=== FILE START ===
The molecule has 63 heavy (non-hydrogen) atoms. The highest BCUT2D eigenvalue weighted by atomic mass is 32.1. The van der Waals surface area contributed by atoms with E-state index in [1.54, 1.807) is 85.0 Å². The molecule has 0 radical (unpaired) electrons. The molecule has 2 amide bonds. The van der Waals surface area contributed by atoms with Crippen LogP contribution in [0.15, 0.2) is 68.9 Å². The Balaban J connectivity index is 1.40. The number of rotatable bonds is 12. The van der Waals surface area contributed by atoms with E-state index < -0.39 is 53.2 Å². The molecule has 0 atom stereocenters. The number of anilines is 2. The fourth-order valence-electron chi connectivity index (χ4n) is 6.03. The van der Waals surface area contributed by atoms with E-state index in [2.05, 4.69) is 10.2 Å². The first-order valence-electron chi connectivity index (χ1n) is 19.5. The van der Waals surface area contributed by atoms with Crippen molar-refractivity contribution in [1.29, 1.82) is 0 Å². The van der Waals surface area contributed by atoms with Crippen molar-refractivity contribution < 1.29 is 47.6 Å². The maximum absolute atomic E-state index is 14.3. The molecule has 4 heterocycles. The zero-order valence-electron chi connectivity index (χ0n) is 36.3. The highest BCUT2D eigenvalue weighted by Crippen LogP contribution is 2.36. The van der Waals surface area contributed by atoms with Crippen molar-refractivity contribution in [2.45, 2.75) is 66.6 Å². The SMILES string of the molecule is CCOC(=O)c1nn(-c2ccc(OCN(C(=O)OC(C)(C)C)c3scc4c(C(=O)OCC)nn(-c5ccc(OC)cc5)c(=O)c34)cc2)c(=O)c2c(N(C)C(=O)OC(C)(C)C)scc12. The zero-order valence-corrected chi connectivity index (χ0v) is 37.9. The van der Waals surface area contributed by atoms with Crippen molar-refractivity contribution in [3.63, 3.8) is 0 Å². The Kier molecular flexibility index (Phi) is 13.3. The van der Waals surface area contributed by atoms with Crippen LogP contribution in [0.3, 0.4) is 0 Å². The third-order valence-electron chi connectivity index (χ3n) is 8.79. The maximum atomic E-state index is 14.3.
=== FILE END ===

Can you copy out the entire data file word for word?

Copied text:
The molecule has 63 heavy (non-hydrogen) atoms. The highest BCUT2D eigenvalue weighted by atomic mass is 32.1. The van der Waals surface area contributed by atoms with E-state index in [1.54, 1.807) is 85.0 Å². The molecule has 0 radical (unpaired) electrons. The molecule has 2 amide bonds. The van der Waals surface area contributed by atoms with Crippen LogP contribution in [0.15, 0.2) is 68.9 Å². The Balaban J connectivity index is 1.40. The number of rotatable bonds is 12. The van der Waals surface area contributed by atoms with E-state index < -0.39 is 53.2 Å². The molecule has 0 atom stereocenters. The number of anilines is 2. The fourth-order valence-electron chi connectivity index (χ4n) is 6.03. The van der Waals surface area contributed by atoms with E-state index in [2.05, 4.69) is 10.2 Å². The first-order valence-electron chi connectivity index (χ1n) is 19.5. The van der Waals surface area contributed by atoms with Crippen molar-refractivity contribution in [1.29, 1.82) is 0 Å². The van der Waals surface area contributed by atoms with Crippen molar-refractivity contribution < 1.29 is 47.6 Å². The maximum absolute atomic E-state index is 14.3. The molecule has 4 heterocycles. The zero-order valence-electron chi connectivity index (χ0n) is 36.3. The highest BCUT2D eigenvalue weighted by Crippen LogP contribution is 2.36. The van der Waals surface area contributed by atoms with Crippen molar-refractivity contribution in [2.45, 2.75) is 66.6 Å². The SMILES string of the molecule is CCOC(=O)c1nn(-c2ccc(OCN(C(=O)OC(C)(C)C)c3scc4c(C(=O)OCC)nn(-c5ccc(OC)cc5)c(=O)c34)cc2)c(=O)c2c(N(C)C(=O)OC(C)(C)C)scc12. The zero-order valence-corrected chi connectivity index (χ0v) is 37.9. The van der Waals surface area contributed by atoms with Crippen molar-refractivity contribution in [3.63, 3.8) is 0 Å². The Kier molecular flexibility index (Phi) is 13.3. The van der Waals surface area contributed by atoms with Crippen LogP contribution in [0.3, 0.4) is 0 Å². The third-order valence-electron chi connectivity index (χ3n) is 8.79. The maximum atomic E-state index is 14.3.